Culture At Large

Looking to Lent

Mary Hulst

Here in West Michigan we've been blessed with a few warm days in a row.  Tuesday topped out at 61 (F), which felt like 80 to those of us who've been slogging around in down coats for months.  Runners, walkers, ball-throwers and frisbee players were all out in force this afternoon, basking in the warmth of the too-rare winter sun.

It was a delight to see the giant drifts of snow fade down to mere piles, to watch sidewalks appear from under the ice, and to see the icicles disappear altogether.  But when all that frozen whiteness melted away, the grungy remains were far from attractive.

Looking up one saw bright sun on a cloudless day, but looking down one saw mud and fast-food wrappers, dog poop and yogurt lids.  All that had been covered by white was now revealed in all its ugliness.

It was like redemption in reverse.

Lent begins in just two weeks, and I've always found it beyond coincidental that just as the receding snow reveals the unappealing garbage underneath, the spiritual disciplines of denial associated with Lent do the same for one's soul.

Giving up certain things--like sex, certain foods, alcohol, caffeine--often reveals all too clearly our reliance on those things.  I know of people who have worked to give up coffee for Lent, others who have set aside all sweets, still others who have relinquished alcohol.  None of these people were addicts (except maybe the coffee lover), but all of them struggled to give up their chosen item.  Once they made the choice to renounce it, the hold the item had became that much stronger.  But moving into surrender, they realized how bound they were.  Naming their temptation was like holding a hair dry to a snow drift: suddenly the thing that seemed so unremarkable became very ugly.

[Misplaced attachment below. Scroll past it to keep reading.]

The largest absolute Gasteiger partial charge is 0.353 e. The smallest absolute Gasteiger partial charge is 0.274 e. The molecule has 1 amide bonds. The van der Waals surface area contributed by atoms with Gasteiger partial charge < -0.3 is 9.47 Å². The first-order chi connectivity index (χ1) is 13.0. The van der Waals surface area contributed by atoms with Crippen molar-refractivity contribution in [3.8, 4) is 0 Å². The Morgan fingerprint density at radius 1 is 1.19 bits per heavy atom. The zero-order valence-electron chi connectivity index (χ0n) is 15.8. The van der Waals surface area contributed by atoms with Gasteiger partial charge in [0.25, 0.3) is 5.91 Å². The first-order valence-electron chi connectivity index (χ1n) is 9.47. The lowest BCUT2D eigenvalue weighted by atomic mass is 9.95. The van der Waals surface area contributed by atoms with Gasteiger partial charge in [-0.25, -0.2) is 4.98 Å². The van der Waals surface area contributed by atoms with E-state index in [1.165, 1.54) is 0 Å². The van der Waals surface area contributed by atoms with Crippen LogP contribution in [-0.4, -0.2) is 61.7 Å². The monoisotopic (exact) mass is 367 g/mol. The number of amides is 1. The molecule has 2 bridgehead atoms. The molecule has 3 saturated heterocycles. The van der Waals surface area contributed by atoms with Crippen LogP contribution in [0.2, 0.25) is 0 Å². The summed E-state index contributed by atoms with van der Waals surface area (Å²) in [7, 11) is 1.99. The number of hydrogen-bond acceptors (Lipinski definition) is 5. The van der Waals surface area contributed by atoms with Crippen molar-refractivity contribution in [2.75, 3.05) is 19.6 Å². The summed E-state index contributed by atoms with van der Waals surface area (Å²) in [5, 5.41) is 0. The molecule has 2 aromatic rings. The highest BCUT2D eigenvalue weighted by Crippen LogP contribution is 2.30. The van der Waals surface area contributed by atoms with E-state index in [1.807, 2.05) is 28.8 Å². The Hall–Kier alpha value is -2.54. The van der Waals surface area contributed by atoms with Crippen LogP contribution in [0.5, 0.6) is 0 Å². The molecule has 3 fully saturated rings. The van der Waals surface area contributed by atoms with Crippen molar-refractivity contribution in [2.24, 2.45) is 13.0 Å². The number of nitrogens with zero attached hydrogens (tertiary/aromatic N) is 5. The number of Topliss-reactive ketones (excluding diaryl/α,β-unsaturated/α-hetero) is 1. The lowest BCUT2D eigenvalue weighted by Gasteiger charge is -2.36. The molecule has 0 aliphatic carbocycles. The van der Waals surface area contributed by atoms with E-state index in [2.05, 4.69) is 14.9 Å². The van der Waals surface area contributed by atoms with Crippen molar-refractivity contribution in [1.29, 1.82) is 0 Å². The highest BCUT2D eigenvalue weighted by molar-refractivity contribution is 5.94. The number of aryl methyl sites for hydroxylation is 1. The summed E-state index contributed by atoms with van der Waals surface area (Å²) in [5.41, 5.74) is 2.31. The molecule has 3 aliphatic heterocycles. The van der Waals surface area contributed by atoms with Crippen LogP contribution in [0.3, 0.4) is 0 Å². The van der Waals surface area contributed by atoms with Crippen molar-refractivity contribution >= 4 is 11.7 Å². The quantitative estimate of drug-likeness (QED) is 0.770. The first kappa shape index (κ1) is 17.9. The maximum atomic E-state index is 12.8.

But that is exactly the point.  We are not asked during Lent to give up things that are easy to give up.  We are not asked to set aside chocolate if we never eat it or coffee if we never drink it.  We are called to give up those things that tempt us to rely on them and not on Christ.  We are called to set aside those behaviors that move us into sin (whether that be idolatry or sloth or pride or lust or...), and replace them with behaviors that move us closer to Christ.

I knew someone who announced that she was giving up butter and sugar for Lent.  Someone else who heard her announcement looked at her for a moment and then asked, "Those things really keeping you far from God, eh?"  She opened her mouth for a second, and then closed it.  She understood immediately that she had chosen to give up things that would help her (in this case, help her lose a few undesired pounds) but had little to do with moving her toward deeper intimacy with the divine.

We have a couple of weeks before Lent begins.  As you watch the snow melt around you (and then, presumably here in Michigan, fall again), think of those things within you that are buried and need to come to the light.  Consider the ugly stuff hiding under a cloak of self-righteousness and how you're going to let the Spirit come in and clean things up.  Sunshine, after all, is a great disinfectant.

Cleanse me with hyssop, and I will be clean; wash me, and I will be whiter than snow. (Psalm 51:7)

Topics: Culture At Large, Theology & The Church, Faith